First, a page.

Marketer’s adoption of brand purpose

Last week, I traveled to Dana Point, California to attend the ANA Brand Masters conference, a 3-day event focused on marketing and advertising, with many sessions led by CMOs for national and multinational brands. This year’s theme was “Highly Effective Brands that Drive Results”, with a focus on driving sales and maximizing return on investment. As the CEO of a brand consultancy that specializes in purpose, I typically attend sustainability and social impact conferences such as Sustainable Brands and Green Biz. As such, I was expecting to hear a different story told by marketers who prioritize profitability, not purpose.

However, I was surprised that a recurring theme of the conference fell in my own wheelhouse: brand purpose. My colleague and I were almost shocked to hear how much purpose was integrated into the overarching marketing strategies of these major brands. Vineet Mehra, the CMO of Ancestry.com, demonstrated how brand purpose acts as a guiding north star for both the company’s internal culture as well as their external campaigns. Twitter also spoke extensively on purpose’s paramount role within their culture, and how other organizations can benefit by integrating purpose to attract and retain an exceptional workforce.

Even State Street Global Advisors, the third largest asset manager in the world, focused their entire presentation on women’s empowerment, demanding that more women serve on the Board of Directors for the companies in which they invest — not just for gender equality, but also because their research indicates that businesses deliver stronger financial results when women hold senior positions. The company even commissioned The Fearless Girl, a statue in New York’s financial district that represents their advocacy for women in executive management. The $250k investment garnered an unbelievable amount of positive press for the company — the equivalent of $38 million worth of earned media. While it was certainly a risk to take a stand, CMO Stephen Tisdalle emphasized the importance of aligning their business strategy and marketing with a cause they support, even if it’s one that you wouldn’t immediately associate with one of the largest financial investment firms in the world.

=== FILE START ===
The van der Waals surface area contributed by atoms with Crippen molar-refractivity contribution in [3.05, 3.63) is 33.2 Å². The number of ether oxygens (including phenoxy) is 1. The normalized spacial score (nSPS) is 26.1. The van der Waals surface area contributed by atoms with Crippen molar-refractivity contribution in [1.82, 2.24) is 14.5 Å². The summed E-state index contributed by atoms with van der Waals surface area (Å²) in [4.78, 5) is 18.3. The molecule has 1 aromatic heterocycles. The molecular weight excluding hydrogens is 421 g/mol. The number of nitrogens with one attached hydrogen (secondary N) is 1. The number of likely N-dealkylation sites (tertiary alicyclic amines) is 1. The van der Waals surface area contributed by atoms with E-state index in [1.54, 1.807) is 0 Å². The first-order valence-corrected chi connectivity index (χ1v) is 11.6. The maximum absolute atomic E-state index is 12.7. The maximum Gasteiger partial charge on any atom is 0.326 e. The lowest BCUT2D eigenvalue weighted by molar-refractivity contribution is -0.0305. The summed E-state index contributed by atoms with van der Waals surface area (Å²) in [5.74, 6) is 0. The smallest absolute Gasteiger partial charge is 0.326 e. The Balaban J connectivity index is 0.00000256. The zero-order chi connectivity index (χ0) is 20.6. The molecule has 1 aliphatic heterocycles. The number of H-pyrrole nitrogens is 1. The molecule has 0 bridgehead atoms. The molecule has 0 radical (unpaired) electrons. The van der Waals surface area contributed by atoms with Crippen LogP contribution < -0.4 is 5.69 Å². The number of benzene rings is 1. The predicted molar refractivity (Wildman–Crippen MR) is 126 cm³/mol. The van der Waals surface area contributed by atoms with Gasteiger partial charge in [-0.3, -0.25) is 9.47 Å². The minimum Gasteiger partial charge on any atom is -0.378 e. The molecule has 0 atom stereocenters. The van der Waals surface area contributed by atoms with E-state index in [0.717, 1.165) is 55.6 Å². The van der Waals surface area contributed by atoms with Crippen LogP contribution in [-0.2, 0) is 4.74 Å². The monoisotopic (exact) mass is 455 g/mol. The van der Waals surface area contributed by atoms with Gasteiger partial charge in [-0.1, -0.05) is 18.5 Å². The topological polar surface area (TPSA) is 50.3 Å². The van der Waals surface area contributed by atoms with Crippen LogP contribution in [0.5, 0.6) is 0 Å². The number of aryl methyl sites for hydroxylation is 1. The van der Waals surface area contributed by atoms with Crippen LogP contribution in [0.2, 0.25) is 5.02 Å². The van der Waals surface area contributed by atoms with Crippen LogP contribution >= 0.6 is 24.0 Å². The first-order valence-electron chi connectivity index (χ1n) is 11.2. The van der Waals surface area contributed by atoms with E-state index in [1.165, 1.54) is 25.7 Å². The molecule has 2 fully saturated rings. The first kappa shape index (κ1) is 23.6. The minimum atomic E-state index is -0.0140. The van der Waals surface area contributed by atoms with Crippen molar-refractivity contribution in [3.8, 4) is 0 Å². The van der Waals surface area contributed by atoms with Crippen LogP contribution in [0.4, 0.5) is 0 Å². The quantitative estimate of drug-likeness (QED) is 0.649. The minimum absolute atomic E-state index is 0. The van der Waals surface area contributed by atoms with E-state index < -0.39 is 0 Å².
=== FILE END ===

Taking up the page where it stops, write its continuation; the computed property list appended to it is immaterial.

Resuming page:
Beyond these sessions, conversing with business leaders, consultants, and agencies about brand purpose throughout the conference reassured my belief that business is headed in a positive direction. Discussions of purpose and impact have permeated beyond the sustainability niche and into the broader marketing world.